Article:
"It is all you have left Avon." The priest replied.

"I believe in Blake and the Liberator!" Vila shouted.

Just then their communicators lit up. "Avon, Vila come in." It was Blake. "Prepare for teleport."

Avon smiled at the priest as he put his gun down. "Faith wins, this time."

Avon stood with Vila ready to go. Vila spoke, "I guess it takes a robot to spot one, huh Avon?"

"Yes, Father." Avon replied with venom as they teleported.
Lol, TT!

And hello Barundar, nice to have a new entry.
Oh, dear. What have I done? Trying to link all these prompts together seemed like a good idea at the time, but look what it’s led to... it’ll all work out in the end, though. Won’t it?

Avon looked up as Cally returned to the flight deck. “How is he?”

“Quieter now. But I’m not sure that’s a good sign. Orac still can’t work out what he’s been given.”

“I don’t see why he’s been given anything at all,” said Dayna. “If they wanted to poison one of us, why pick Vila? It’s not as if you could call him dangerous.”

“Vila is the only one stupid enough to drink anything put in front of him...” Avon sounded angry, whether with the object of his derision or not; but Tarrant looked up, risking his wrath by breaking a chastened silence.

“He wasn’t picked. It was just bad luck.” Faced with blank looks, he carried on, “Think about it. They only needed one of us to fall ill during that hunt Servalan had arranged- it didn’t matter who. We’d have had to give up. We couldn’t have carried on and left him...”

“That shows an astounding faith in our sense of chivalry,” said Avon, sounding as if he thought such faith was severely misplaced.

“Well, you wouldn’t...”

“Wouldn’t I?” Avon turned his back on Tarrant and addressed Cally. “Is Orac likely to come up with any further information?”

“I don’t think so.”

“We don’t know that it isn’t something designed to wear off in a few hours,” pointed out Dayna. “If the plan was to handicap us for Servalan’s stupid hunt...”

“If it was her idea, I doubt that will be the case.” Avon’s expression was grim.

“It might have been Purnell’s idea,” suggested Tarrant.

“Your trustworthy associate, yes.”

Tarrant flushed. “How was I to know...”

“A glance through his file, perhaps?”

“I thought...”

“Did you? Now that is a relief. Imagine how things could have turned out if you hadn’t.”

What was threatening to become an argument was halted by the sudden appearance of Vila, swaying in the doorway.

Cally was the first to notice. “Vila! What are you...”

“It hurts,” he complained desperately.

“I suppose it was too simple to tell us that via the communicator?” suggested Avon, resignedly going to steady him.

“And Orac won’t shut up,” mumbled Vila, allowing Avon to walk him to the couch. “I told him... I don’t want to know the number of lethal poisons in the galaxy...” He curled up where Avon sat him and buried his head between his knees. “And it’s cold...”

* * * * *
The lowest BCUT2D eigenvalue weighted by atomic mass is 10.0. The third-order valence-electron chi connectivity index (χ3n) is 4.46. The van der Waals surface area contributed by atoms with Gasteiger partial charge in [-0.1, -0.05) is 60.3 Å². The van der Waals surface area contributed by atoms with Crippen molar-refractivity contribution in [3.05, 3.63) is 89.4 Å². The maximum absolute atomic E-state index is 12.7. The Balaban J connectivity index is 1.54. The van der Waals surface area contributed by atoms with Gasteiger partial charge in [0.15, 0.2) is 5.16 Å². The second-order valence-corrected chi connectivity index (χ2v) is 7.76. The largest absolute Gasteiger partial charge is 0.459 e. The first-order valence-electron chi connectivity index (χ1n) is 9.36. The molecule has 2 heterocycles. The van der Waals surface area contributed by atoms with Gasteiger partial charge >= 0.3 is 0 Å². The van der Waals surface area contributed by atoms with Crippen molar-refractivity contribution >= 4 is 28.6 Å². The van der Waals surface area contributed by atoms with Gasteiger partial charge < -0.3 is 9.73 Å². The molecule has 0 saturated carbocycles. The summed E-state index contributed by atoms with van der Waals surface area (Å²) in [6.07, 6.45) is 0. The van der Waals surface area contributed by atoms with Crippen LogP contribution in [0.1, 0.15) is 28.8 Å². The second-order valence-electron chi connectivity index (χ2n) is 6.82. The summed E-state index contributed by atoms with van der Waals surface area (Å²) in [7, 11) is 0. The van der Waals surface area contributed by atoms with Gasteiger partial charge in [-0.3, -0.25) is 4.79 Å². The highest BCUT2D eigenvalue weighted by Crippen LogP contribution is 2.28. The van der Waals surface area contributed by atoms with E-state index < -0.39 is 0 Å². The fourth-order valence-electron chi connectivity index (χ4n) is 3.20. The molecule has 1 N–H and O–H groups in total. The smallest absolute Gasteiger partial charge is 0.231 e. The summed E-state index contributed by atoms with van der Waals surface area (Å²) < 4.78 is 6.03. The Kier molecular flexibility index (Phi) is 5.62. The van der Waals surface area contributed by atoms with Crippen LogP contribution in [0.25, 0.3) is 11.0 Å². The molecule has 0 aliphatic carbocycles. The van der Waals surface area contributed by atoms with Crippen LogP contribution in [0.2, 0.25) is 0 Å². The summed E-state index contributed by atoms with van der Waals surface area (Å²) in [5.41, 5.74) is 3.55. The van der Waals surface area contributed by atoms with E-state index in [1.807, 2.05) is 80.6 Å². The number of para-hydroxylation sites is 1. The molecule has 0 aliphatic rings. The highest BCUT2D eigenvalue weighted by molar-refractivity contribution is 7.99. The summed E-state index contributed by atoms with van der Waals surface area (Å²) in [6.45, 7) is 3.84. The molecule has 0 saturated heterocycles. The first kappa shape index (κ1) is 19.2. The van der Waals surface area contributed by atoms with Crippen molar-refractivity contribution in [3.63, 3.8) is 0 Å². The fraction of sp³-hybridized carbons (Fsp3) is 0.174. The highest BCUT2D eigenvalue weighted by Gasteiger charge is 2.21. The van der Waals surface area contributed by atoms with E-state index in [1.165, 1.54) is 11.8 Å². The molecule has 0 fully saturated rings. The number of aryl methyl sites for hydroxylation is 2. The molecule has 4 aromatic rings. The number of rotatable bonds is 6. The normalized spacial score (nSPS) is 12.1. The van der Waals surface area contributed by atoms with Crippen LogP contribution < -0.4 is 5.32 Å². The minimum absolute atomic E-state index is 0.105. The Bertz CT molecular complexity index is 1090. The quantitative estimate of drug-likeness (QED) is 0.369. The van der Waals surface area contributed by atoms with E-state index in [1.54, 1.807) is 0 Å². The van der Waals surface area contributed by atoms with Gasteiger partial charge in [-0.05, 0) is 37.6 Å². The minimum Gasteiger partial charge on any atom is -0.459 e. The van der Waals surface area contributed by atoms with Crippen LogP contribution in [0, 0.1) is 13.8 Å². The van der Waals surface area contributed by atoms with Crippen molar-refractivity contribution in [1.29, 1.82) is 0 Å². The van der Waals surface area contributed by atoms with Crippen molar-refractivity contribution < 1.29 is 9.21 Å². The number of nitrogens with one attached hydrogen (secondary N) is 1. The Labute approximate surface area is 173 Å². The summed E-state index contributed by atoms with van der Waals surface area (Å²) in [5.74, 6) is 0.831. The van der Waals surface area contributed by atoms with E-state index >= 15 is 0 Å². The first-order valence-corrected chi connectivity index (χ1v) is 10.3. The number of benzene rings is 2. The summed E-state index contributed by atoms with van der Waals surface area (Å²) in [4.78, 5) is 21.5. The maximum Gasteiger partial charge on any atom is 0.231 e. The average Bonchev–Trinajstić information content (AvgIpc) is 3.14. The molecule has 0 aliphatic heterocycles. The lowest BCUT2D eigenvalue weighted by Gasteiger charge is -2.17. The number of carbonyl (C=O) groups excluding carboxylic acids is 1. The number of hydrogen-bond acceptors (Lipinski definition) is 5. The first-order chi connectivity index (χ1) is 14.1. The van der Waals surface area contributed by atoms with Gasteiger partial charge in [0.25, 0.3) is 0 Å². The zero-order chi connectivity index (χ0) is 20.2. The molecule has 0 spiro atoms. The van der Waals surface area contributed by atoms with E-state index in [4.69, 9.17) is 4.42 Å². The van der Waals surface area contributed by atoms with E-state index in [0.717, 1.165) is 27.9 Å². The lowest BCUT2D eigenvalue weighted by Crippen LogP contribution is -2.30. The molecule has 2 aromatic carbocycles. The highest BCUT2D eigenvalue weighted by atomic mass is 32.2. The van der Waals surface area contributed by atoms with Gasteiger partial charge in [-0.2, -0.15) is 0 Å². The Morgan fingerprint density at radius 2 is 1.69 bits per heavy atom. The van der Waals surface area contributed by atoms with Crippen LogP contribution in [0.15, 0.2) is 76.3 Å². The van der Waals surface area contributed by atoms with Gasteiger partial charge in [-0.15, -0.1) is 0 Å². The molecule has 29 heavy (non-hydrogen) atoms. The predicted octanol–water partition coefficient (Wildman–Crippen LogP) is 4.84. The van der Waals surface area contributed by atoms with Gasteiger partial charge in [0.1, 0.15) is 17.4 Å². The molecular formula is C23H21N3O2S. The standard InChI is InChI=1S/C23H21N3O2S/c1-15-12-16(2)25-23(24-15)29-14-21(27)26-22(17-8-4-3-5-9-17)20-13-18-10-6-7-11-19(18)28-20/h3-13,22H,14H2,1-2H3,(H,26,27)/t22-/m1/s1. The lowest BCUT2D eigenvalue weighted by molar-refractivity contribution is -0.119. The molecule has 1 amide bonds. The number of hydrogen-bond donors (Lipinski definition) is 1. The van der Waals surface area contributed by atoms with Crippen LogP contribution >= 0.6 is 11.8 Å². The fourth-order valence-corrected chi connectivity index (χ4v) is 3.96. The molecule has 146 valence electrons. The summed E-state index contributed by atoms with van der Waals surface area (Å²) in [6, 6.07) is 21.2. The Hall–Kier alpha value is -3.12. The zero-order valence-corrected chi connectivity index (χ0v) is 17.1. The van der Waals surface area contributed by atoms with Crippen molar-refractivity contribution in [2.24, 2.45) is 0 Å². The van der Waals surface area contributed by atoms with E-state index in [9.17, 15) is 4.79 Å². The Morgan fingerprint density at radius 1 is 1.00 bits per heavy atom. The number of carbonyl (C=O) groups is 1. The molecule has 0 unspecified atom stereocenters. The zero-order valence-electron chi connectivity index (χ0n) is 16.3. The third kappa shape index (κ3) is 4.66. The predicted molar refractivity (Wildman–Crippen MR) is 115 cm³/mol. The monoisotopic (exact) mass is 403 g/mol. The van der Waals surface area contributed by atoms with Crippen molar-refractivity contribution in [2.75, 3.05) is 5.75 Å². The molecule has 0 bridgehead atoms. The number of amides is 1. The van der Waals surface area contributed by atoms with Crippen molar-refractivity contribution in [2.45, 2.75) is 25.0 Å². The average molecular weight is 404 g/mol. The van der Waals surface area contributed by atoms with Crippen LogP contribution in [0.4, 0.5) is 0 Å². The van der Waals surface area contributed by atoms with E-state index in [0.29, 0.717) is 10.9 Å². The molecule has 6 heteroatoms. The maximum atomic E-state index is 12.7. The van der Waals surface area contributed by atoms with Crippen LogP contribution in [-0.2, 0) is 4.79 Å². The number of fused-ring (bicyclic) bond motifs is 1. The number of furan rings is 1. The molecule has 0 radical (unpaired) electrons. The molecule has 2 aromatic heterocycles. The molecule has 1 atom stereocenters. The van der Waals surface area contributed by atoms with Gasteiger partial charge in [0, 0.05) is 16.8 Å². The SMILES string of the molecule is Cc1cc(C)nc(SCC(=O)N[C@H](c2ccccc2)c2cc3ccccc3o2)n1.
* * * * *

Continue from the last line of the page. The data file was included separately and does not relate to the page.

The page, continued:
“He is cold,” agreed Dayna, checking. Cally unearthed a space blanket from one of the flight deck cubbyholes, and brought it over; Vila accepted it gratefully, shivering under the foil.

“If Orac can’t work it out, then we’ll have to,” announced Tarrant. “I’ll go back and get the answer out of Purnell; it’s all we can do...”

“That is your plan?” Avon sounded unimpressed. He gave a cynical smile. “Perhaps faith is to be rewarded after all...”

“Do you have a better one?”

“As it happens, no.”

“I’m going to die,” moaned Vila.

“No, you’re not,” Cally told him firmly. “Avon is right. You just need to have a little faith.”

“In Tarrant’s saving me?” Judging by Vila’s tone, his faith was sorely lacking. “I think I’m going to be sick.”
Barundar wrote:

Avon stood with Vila ready to go. Vila spoke, "I guess it takes a robot to spot one, huh Avon?"

"Yes, Father." Avon replied with venom as they teleported.

terrific to bring in a nod to BF The Turing Test.
I enjoyed that and this.
musings from Nanna Sally
Sally1958 wrote:

Barundar wrote:

Avon stood with Vila ready to go. Vila spoke, "I guess it takes a robot to spot one, huh Avon?"

"Yes, Father." Avon replied with venom as they teleported.

terrific to bring in a nod to BF The Turing Test.
I enjoyed that and this.

I thank you. I knew the reference would not go unnoticed here!
Many shows like Blake's 7 have come and gone in the intervening years, whose last episodes did not stand out. There are few people, however, who saw the final episode of Blake's 7 and can’t tell you what happened, even now over three decades on. ~Rob Emery
Vanessa Doffenshmirtz
Vila realised he had long put his faith in the wrong people. First was his long-time thief partner, Dav who had scampered when he heard the rozzers.

Next was his feeble excuse for a lawyer. That drunken sot had never turned up for his trial.

Then Blake who was going to get them the London. In a rare fit of honesty, Vila acknowledged it was in part his fault they had lost.